Cheers
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Angel Feathers

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Re: rebuilding trust
« Reply #9 on: June 04, 2015, 11:27:18 AM »

Oh thats interesting Dewn, my Ozzy does this when he's in his "can't get his own way" mode!  For example when Im in the Kitchen and he's in the hallway and wants to come in with me, I shut the door so he cant and when I re-open, he's biting his nails with his wings out like he wants to fly - I can see he's anxious but I dont say anything, too worried this will re-inforce his behaviour.
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FeatherMonkey

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Re: rebuilding trust
« Reply #10 on: June 04, 2015, 02:15:19 PM »

Pretty much what Angel Feathers said though in my experience I don't find so much anxious but more like 'what am I supposed to do' more a self imposed stress. I say this because Will does it when he's done half of something yet Hickory has done it proper and got a reward. I actually use 'chill' quite funny to see them get startled then go 'chill'.

Anxious I tend to find what I call flight ready wings half spread panting sort of. Sounds like what Angel Feathers described.

To be honest I'd ask nothing from Charlie find that treat and just give it for a while regardless no drama. Hopefully he'll just think you=treat. Once he starts to expect it then work with the behaviour you want.

Generally no I wouldn't reward for unwanted behaviour. You work the behaviour you want. My avatar was on the door closer. Now Hickory is adamant that it's no man's land, Willow wins it but on the occasions we get a share I'll reward.

I'd just focus on building trust do nothing that will take trust. Hickory isn't mine but I can force her but I won't, I have to work her different.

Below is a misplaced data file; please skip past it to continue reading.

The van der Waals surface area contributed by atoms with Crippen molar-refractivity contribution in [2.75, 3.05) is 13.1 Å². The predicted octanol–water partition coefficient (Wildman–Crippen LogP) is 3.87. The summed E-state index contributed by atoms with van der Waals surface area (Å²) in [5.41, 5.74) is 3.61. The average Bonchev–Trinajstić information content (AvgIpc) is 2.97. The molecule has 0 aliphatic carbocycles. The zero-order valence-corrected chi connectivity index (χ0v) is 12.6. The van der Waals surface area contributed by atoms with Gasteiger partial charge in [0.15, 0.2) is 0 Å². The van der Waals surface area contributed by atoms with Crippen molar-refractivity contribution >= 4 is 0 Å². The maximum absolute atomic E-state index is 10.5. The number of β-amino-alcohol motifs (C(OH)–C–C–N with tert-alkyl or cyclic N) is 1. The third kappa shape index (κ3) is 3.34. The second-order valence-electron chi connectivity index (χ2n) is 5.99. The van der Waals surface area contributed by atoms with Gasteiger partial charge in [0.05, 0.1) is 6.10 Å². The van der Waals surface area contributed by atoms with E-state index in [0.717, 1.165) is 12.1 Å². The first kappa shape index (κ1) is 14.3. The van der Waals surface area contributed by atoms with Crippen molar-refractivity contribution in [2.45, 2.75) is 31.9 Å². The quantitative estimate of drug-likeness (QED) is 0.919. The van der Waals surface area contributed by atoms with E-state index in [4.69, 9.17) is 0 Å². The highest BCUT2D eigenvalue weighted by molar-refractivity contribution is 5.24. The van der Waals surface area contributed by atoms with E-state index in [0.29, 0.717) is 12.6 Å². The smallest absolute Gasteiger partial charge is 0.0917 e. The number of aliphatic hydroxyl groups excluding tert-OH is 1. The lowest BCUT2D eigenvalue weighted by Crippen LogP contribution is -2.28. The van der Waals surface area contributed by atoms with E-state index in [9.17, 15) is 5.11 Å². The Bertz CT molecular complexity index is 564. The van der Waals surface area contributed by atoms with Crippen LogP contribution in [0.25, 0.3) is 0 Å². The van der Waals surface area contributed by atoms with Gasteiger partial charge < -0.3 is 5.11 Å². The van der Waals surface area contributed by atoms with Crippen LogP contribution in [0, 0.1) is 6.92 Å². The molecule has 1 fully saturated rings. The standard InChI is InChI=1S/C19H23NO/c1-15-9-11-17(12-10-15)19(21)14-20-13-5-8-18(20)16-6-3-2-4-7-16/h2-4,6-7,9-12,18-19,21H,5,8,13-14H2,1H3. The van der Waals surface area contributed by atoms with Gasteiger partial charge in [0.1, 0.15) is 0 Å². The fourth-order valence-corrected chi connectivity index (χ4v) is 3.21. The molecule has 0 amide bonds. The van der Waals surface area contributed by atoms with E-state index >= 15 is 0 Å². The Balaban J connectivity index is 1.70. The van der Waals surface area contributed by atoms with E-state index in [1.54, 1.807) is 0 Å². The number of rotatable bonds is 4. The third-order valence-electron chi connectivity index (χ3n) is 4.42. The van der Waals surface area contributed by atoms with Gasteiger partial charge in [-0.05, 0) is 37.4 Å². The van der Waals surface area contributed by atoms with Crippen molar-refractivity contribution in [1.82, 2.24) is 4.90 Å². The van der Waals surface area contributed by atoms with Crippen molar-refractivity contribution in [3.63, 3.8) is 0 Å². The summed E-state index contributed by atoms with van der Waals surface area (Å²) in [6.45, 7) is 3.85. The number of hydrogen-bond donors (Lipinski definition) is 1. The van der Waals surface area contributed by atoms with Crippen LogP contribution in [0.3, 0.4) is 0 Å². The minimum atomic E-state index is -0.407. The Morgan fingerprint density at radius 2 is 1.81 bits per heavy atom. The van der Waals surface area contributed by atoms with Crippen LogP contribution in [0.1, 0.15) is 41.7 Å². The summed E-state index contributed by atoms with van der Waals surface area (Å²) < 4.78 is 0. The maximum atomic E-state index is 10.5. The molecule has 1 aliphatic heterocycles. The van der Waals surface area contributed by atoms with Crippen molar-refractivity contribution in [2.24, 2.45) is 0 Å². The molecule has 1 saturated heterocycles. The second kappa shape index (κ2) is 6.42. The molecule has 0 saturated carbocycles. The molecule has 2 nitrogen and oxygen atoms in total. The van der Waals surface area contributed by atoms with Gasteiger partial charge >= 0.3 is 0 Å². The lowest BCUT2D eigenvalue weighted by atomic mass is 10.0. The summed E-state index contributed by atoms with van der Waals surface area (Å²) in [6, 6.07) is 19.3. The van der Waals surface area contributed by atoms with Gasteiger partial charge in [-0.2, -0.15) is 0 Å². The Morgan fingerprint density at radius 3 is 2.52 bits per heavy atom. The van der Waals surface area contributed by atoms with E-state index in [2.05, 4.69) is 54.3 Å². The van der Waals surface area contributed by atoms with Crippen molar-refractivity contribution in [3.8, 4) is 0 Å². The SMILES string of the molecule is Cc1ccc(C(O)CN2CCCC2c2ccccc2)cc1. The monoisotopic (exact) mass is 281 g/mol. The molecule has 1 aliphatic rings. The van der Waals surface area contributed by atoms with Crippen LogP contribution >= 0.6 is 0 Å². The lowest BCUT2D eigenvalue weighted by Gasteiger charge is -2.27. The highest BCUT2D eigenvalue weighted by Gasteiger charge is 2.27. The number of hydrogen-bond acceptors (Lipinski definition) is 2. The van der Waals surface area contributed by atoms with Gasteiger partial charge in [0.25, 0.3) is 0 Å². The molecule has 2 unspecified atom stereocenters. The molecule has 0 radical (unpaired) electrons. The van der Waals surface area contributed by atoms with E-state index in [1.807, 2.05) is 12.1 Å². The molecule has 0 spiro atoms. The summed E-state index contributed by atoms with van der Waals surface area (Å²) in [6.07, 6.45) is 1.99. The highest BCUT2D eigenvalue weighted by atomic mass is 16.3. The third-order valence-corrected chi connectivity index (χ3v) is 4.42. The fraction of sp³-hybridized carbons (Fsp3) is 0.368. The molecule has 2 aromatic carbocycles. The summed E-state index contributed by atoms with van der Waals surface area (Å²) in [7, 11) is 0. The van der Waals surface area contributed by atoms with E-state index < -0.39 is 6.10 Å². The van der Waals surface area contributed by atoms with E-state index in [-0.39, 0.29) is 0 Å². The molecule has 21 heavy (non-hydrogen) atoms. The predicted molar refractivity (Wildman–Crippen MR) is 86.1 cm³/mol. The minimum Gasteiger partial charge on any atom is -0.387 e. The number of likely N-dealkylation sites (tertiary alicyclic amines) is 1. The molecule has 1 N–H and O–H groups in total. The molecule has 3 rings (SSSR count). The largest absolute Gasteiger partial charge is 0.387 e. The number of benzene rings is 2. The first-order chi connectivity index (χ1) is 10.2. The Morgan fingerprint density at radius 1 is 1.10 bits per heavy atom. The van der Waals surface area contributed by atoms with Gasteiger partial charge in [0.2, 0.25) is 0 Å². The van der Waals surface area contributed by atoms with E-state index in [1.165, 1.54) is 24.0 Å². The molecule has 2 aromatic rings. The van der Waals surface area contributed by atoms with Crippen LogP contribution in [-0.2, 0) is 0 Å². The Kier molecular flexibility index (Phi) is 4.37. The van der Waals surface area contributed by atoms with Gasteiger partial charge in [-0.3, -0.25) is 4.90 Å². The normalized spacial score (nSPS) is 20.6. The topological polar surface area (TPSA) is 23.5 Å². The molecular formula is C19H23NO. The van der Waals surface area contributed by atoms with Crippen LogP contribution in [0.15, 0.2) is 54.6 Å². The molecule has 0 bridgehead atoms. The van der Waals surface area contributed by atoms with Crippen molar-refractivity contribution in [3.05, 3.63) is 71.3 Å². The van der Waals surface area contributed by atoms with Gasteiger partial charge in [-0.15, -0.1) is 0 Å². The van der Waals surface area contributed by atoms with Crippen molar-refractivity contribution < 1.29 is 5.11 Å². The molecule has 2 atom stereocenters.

@Angel Feathers Hickory does it(anxious flight ready)just have to ignore it, though I do find catching it just before can work, just a chat really just giving the drama before, I tend to spot the cue. Though I can't say I see much rhyme or reason for it. Certainly sometimes it's I want to be with you. Most common time she's looking into the kitchen doing she just has to join who ever it is.

So yeah I kinda agree reward the behaviour you want. Though for Charlie that doesn't sound like the first step, you'll need to just get him chilled around you before the next step. Maybe try just putting a treat where he can get it but not actually from your hand. You're trying to get him to approach you, not you approach him. I've always had the best response when it's on their terms not ours. I towelled mine for years I wouldn't dream of it now, that's saved for the vets.
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Re: rebuilding trust
« Reply #11 on: June 06, 2015, 11:41:57 AM »

Yes totally agree about ignoring the behaviour FM - however, Ozzy is 1.5yrs old now and he still does his "stressy eddy" thing when he's in his cage and he spots me - he HATES being in his cage and will just about tollerate it when Im not around.  Overbonded I guess.

Dewn, what does yours do when you interact with Amanda? 
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FeatherMonkey

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Re: rebuilding trust
« Reply #12 on: June 06, 2015, 03:09:21 PM »

Mines 12 and still does it, I tend to ignore in the cage they're slowly learning being chilled gets the door open. But I do use the other parrot, ignoring the one doing it and praising the chilled one. I use the fact they want out to modify, as soon as they're chilled I let them out. Rewards aren't just treats.